HIPAA compliance rules require that providers protect information that they keep or send out electronically. If the transmission of information is under contract to others, the same rules apply to them. Others handling information are “covered entities” and this includes health care providers, health plans, health care clearinghouses and business associates. A covered entity could be a doctor, clinic staff, psychologist, dentist, chiropractor, nursing home staff or a pharmacy. If any of these entities transmit healthcare information electronically, they must abide by HIPAA Compliance Rules. Beyond that, a business associate who contracts to send or receive information must have a business associate contract that spells out the HIPAA Compliance Rules that apply to them.
This can be a difficult task for small to medium sized businesses as it takes time and resources to ensure this is done correctly and according to government mandates. Federal standards defend the HIPAA Privacy Rules that safeguard the privacy of patient medical records and any other health information that involves patient care. This coverage extends to the Veterans Health Administration, Medicare and Medicaid and any other agencies providing health care. The privacy rules also require the covered entities to provide patient access to medical records held by a provider or an organization. Company and Provider Security HIPAA Compliance Rules do not dictate the kind of security that a provider or company must have in place. They expect that a security officer or IT person can examine all methods available and choose the best the company can afford to use in protecting patient information transmission.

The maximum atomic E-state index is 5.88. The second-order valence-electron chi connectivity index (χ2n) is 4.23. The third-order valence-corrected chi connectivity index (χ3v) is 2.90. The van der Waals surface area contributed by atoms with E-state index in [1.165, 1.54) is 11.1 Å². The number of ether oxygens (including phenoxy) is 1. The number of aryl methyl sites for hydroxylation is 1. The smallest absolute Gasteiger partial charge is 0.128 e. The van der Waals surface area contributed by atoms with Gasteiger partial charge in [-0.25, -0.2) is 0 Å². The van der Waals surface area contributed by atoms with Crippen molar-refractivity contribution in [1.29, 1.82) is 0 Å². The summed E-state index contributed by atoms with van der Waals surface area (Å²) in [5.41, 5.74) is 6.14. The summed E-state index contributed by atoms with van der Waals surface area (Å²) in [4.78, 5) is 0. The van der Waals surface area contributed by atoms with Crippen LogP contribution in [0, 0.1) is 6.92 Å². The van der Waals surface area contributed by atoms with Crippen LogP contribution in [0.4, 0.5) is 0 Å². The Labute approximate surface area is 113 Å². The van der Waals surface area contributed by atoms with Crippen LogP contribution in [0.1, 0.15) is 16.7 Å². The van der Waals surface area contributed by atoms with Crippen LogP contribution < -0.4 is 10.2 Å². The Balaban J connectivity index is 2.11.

Outside companies providing services involving your healthcare must use or disclose health information properly. Those outside service companies could include billing, claims, health plans, lawyers, IT specialists, and storage and retrieval or destruction entities.
Here at iSheriff, we have experience with HIPAA security plans. Yours must including the following steps in order to be successful and within the mandates set out by the Federal Government:
- Identify the best person to lead the HIPAA compliance effort in your workplace
- Illustrate the flow of medical data and its handlers
- Assess the risks where medical information destinations occur
- Implement encryption methodology where information is flowing to portable devices
- Use strong passwords where others receive access to patient healthcare information
- Plan ahead for an annual review of HIPAA compliance rules
- Where you need the help of an expert, seek it out
Whatever it takes to protect the patient, health information or records is in the hands of management to evaluate and apply. HIPAA is there to protect patient data and must apply to all areas where that data may reside.
For more information about HIPAA compliance and why it’s critical for your organization, check out our latest white paper- Why Cyber Criminals Target Healthcare Data and What They’re Getting.